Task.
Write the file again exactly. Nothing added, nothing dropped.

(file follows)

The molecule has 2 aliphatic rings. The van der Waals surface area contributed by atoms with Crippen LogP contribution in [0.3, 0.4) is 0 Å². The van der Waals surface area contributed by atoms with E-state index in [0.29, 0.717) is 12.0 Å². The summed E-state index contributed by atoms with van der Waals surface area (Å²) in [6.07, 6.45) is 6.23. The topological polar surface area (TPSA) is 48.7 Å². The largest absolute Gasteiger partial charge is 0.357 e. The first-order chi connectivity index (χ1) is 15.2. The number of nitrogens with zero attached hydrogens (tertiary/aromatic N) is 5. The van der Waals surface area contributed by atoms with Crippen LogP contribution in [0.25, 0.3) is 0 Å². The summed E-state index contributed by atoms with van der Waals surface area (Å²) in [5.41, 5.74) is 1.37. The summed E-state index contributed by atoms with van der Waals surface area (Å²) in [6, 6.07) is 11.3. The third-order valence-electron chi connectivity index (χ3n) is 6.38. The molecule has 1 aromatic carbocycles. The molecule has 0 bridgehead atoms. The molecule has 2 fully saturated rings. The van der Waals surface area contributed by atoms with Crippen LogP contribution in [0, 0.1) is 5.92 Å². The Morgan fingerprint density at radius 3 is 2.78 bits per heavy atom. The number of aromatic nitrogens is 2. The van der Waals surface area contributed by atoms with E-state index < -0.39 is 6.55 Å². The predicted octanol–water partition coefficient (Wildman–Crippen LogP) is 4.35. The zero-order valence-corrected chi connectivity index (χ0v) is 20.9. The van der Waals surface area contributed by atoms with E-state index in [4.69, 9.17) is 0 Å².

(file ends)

The molecule has 2 aliphatic rings. The van der Waals surface area contributed by atoms with Crippen LogP contribution in [0.3, 0.4) is 0 Å². The van der Waals surface area contributed by atoms with E-state index in [0.29, 0.717) is 12.0 Å². The summed E-state index contributed by atoms with van der Waals surface area (Å²) in [6.07, 6.45) is 6.23. The topological polar surface area (TPSA) is 48.7 Å². The largest absolute Gasteiger partial charge is 0.357 e. The first-order chi connectivity index (χ1) is 15.2. The number of nitrogens with zero attached hydrogens (tertiary/aromatic N) is 5. The van der Waals surface area contributed by atoms with Crippen LogP contribution in [0.25, 0.3) is 0 Å². The summed E-state index contributed by atoms with van der Waals surface area (Å²) in [5.41, 5.74) is 1.37. The summed E-state index contributed by atoms with van der Waals surface area (Å²) in [6, 6.07) is 11.3. The third-order valence-electron chi connectivity index (χ3n) is 6.38. The molecule has 1 aromatic carbocycles. The molecule has 0 bridgehead atoms. The molecule has 2 fully saturated rings. The van der Waals surface area contributed by atoms with Crippen LogP contribution in [0, 0.1) is 5.92 Å². The Morgan fingerprint density at radius 3 is 2.78 bits per heavy atom. The number of aromatic nitrogens is 2. The van der Waals surface area contributed by atoms with E-state index < -0.39 is 6.55 Å². The predicted octanol–water partition coefficient (Wildman–Crippen LogP) is 4.35. The zero-order valence-corrected chi connectivity index (χ0v) is 20.9. The van der Waals surface area contributed by atoms with E-state index in [4.69, 9.17) is 0 Å².